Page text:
With our last experiment, we found that a simplified download page drove conversions up 2.3%. We hypothesized that much of this improvement was due to improved page load speed. Today, we’ll test this theory — answering not just whether speed matters, but also how much it matters.
Specifically, we want to know: for each second improvement in page load speed, by how much does our conversion rate improve?
Let’s begin by answering a simpler question: was there a difference in page load speed between visitors who downloaded Firefox and visitors who didn’t? We could compare average page load times, but that metric only tells part of the story and can be heavily skewed by outliers. Instead, let’s look at the distribution of page load speed of these two groups (1 = visitors who downloaded, 0 = visitors who did not download):
The difference is surprisingly large. Half of the downloaders loaded our landing page in under 2.10 seconds. For non-downloaders, that figure was 3.67 seconds — 75% slower. Furthermore, a quarter of non-downloaders waited over 7 seconds for our page to load!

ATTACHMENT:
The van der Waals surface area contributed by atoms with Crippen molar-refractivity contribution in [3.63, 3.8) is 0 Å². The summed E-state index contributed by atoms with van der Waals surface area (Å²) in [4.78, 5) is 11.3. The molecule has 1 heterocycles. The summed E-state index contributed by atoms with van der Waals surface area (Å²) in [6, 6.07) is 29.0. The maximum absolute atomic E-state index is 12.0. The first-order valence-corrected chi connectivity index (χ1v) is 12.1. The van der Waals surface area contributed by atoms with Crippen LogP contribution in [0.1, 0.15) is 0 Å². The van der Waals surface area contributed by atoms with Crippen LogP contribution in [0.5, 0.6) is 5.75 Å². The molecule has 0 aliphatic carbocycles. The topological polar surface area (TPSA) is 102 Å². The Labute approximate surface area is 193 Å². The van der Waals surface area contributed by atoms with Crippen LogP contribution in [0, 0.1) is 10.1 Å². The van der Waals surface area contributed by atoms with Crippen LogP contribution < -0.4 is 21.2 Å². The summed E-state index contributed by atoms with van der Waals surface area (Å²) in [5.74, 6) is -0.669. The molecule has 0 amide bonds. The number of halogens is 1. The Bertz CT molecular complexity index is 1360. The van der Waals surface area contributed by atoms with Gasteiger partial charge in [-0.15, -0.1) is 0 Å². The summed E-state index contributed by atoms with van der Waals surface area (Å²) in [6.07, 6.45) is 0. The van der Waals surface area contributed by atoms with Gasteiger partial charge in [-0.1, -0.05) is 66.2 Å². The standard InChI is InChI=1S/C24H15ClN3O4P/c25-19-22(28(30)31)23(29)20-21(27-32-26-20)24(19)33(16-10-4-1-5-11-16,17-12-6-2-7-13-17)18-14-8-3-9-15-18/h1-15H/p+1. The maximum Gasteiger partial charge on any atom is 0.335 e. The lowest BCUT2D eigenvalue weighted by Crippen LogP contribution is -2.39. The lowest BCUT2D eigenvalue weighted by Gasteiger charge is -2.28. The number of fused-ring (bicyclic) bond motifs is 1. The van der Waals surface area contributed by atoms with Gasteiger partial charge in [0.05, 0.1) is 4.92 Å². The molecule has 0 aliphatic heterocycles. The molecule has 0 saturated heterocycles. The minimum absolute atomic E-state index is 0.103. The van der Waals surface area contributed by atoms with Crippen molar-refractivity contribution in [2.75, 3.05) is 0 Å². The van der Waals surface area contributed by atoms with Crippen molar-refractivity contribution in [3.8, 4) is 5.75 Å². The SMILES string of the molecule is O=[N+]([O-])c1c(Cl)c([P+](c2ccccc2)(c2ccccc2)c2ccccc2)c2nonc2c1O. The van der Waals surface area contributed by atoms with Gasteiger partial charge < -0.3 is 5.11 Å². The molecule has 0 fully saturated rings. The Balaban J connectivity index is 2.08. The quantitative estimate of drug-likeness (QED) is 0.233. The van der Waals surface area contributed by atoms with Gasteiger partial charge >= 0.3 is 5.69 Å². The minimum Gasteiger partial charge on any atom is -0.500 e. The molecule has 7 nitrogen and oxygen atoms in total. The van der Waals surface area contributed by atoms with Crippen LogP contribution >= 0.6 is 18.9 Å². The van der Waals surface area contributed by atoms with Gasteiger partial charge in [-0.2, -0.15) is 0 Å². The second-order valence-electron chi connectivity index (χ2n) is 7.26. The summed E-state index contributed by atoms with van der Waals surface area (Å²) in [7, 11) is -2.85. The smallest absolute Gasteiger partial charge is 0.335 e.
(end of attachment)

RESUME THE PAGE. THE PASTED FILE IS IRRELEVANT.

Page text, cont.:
Now that we’ve confirmed a difference exists, let’s estimate by how much page load speed improves conversions. To do so, I ran a simple logistic regression, controlling for the experimental variations.
We found that a 1 second increase in page load time decreases conversions by 2.7%! Assuming our model is correctly specified, we have massive room from improvement and can easily increase our conversion rate by 5 – 10%.
We must be careful, however, not to reach too far with our conclusions. There are two factors which complicate our analysis.
First, page load speed does not precisely measure what we care about. What’s important isn’t whether the page fully loads, but rather how quickly our main calls to action appear. Nonetheless, page load time serves as a strong proxy for visible content.
Second, our model suffers from omitted variable bias. We may imagine, for example, that visitors with faster Internet connections are naturally more inclined to download Firefox. In this case, it’s not page load speed that explains the higher conversion rate, but rather an unknown variable that’s correlated with both page load speed and download conversions.
Correlation is not the same thing as causation, but as Tufte said, it’s a darn good hint! And we can verify this hint by running a second experiment.
With the help of Ryan Doherty and Frederic Wenzel, we have already built an optimized version of the IE download page. By randomly assigning users to either this faster variation or the slower control, we will learn whether speed itself drove a higher conversion rate. Look for a discussion of our results later this week.